Pulse Orlando – One Year On

I still hold my breath when I think about it. I lose myself in thoughts of the day and, at times, have to remind myself to breathe for fear of forgetting how to.

I remember every detail of the day. Every piercing headline as they rolled over, and over, and over like a digital ticker-tape parade of lost hope. I was glued to the live video feeds, switching between news organizations and social media platforms in a fragmented, manic search of more information. In search of more. But more of what? Hope, perhaps? But, there wasn’t any hope. Not in the beginning anyhow. Everything was loud. A cacophony of lost innocence and lost lives.

I remember the silence though, too. The soul-crushing, muted weight of it. As the number of dead grew and grew, and as the world got louder, my heart grew quieter and quieter. I said the word in my head, to myself, trying to make it palatable while holding back the tears: Pulse.

We were first made aware of a ‘disturbance’ in a night club half a world away at nightfall. At home in New Zealand, I was putting my daughter to bed when a few news notifications popped up on my phone. The original alerts seemed fairly histrionic – par for the course as far as click-bait goes in a so-called Fake News Economy. So, putting global news aside, we happily talked about birthday parties, unicorns, funfetti cake, and dreams for the future – falling into an untroubled, peaceful slumber.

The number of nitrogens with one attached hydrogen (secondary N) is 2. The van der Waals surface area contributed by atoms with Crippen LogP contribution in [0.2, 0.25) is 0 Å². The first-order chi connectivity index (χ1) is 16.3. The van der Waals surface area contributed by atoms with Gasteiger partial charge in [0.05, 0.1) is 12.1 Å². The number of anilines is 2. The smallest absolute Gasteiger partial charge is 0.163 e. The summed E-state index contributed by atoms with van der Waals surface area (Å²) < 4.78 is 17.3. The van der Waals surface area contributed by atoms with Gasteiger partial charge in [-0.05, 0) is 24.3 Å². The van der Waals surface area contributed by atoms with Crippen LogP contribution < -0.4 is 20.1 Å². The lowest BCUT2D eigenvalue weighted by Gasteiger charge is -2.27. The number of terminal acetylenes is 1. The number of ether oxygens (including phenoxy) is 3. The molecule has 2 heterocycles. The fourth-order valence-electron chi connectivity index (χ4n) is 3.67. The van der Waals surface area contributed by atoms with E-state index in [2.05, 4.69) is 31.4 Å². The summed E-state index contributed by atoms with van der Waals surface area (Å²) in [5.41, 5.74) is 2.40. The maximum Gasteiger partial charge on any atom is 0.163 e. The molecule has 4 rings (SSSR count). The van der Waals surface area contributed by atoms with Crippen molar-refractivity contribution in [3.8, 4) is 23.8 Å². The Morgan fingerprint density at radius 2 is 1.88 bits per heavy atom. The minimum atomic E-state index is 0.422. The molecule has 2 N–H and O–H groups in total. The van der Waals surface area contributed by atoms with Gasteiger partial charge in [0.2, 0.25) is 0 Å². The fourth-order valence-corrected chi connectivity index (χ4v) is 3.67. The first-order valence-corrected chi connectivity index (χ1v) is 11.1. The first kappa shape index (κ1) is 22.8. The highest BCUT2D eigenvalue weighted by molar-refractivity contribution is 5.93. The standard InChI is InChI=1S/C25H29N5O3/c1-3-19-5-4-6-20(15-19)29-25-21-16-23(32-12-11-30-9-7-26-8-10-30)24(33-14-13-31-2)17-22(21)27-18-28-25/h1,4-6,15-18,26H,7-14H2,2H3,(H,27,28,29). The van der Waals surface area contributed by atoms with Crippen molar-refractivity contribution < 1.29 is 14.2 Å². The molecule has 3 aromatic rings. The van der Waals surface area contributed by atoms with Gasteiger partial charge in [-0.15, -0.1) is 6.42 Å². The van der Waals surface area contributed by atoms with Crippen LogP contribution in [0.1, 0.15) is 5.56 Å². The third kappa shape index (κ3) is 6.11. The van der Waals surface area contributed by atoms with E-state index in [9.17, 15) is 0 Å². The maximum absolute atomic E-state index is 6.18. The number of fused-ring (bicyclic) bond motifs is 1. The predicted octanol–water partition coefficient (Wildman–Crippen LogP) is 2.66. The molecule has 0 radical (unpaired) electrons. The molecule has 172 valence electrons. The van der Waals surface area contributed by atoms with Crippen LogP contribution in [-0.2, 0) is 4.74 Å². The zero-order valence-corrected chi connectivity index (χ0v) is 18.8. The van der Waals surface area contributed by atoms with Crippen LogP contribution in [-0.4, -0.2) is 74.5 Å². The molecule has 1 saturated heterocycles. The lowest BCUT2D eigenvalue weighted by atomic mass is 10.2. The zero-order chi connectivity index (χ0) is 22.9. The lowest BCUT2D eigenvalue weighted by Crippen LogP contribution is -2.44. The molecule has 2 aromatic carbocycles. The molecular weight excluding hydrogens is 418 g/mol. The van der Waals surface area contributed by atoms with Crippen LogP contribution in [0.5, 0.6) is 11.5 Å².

It wasn’t until the next morning, when I woke at 3am to go to the gym, that the gravity of the ‘disturbance’ from the night before hit home. And, hit home it did. Like a meteor smashing into a glass aquarium. I couldn’t hack it at the gym upon reading the reports flooding in. My legs were wobbly, my hands shook reading the Twitter feeds. So, I went home and, in tears, told my fiancée what I’d read. What I knew to be true, so far…